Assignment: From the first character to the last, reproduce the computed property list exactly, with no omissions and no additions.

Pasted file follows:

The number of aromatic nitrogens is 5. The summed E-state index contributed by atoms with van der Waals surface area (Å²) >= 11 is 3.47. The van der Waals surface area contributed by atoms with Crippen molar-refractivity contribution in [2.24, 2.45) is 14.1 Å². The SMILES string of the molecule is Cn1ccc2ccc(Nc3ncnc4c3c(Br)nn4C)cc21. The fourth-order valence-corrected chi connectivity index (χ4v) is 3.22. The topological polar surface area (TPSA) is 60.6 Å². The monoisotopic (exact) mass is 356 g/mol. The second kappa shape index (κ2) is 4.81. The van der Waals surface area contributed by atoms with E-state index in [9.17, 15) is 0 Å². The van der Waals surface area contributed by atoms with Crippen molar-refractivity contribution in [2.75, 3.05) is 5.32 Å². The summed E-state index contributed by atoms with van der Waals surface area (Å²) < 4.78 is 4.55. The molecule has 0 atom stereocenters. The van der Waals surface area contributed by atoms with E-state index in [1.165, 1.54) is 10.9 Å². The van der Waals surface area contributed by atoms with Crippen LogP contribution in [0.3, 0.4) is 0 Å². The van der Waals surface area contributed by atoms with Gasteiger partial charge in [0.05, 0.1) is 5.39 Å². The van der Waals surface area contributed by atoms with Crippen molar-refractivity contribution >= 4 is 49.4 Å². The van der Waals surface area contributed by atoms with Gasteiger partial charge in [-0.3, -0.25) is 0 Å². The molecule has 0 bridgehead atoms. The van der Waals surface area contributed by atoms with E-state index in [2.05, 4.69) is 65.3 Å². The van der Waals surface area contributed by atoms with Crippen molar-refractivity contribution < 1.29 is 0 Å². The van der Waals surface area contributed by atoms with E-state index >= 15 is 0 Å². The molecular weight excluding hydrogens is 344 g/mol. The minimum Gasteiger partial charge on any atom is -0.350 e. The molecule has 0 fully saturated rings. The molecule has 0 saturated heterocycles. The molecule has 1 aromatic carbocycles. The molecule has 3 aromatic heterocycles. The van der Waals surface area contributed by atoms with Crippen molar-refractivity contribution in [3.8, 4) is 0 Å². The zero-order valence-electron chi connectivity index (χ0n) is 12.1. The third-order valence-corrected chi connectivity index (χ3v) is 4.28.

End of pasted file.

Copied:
The number of aromatic nitrogens is 5. The summed E-state index contributed by atoms with van der Waals surface area (Å²) >= 11 is 3.47. The van der Waals surface area contributed by atoms with Crippen molar-refractivity contribution in [2.24, 2.45) is 14.1 Å². The SMILES string of the molecule is Cn1ccc2ccc(Nc3ncnc4c3c(Br)nn4C)cc21. The fourth-order valence-corrected chi connectivity index (χ4v) is 3.22. The topological polar surface area (TPSA) is 60.6 Å². The monoisotopic (exact) mass is 356 g/mol. The second kappa shape index (κ2) is 4.81. The van der Waals surface area contributed by atoms with E-state index in [9.17, 15) is 0 Å². The van der Waals surface area contributed by atoms with Crippen molar-refractivity contribution in [2.75, 3.05) is 5.32 Å². The summed E-state index contributed by atoms with van der Waals surface area (Å²) < 4.78 is 4.55. The molecule has 0 atom stereocenters. The van der Waals surface area contributed by atoms with E-state index in [1.165, 1.54) is 10.9 Å². The van der Waals surface area contributed by atoms with Crippen LogP contribution in [0.3, 0.4) is 0 Å². The van der Waals surface area contributed by atoms with Gasteiger partial charge in [0.05, 0.1) is 5.39 Å². The van der Waals surface area contributed by atoms with Crippen molar-refractivity contribution >= 4 is 49.4 Å². The van der Waals surface area contributed by atoms with Gasteiger partial charge in [-0.3, -0.25) is 0 Å². The molecule has 0 bridgehead atoms. The van der Waals surface area contributed by atoms with E-state index in [2.05, 4.69) is 65.3 Å². The van der Waals surface area contributed by atoms with Crippen molar-refractivity contribution < 1.29 is 0 Å². The van der Waals surface area contributed by atoms with E-state index >= 15 is 0 Å². The molecular weight excluding hydrogens is 344 g/mol. The minimum Gasteiger partial charge on any atom is -0.350 e. The molecule has 0 fully saturated rings. The molecule has 0 saturated heterocycles. The molecule has 1 aromatic carbocycles. The molecule has 3 aromatic heterocycles. The van der Waals surface area contributed by atoms with Crippen molar-refractivity contribution in [3.8, 4) is 0 Å². The zero-order valence-electron chi connectivity index (χ0n) is 12.1. The third-order valence-corrected chi connectivity index (χ3v) is 4.28.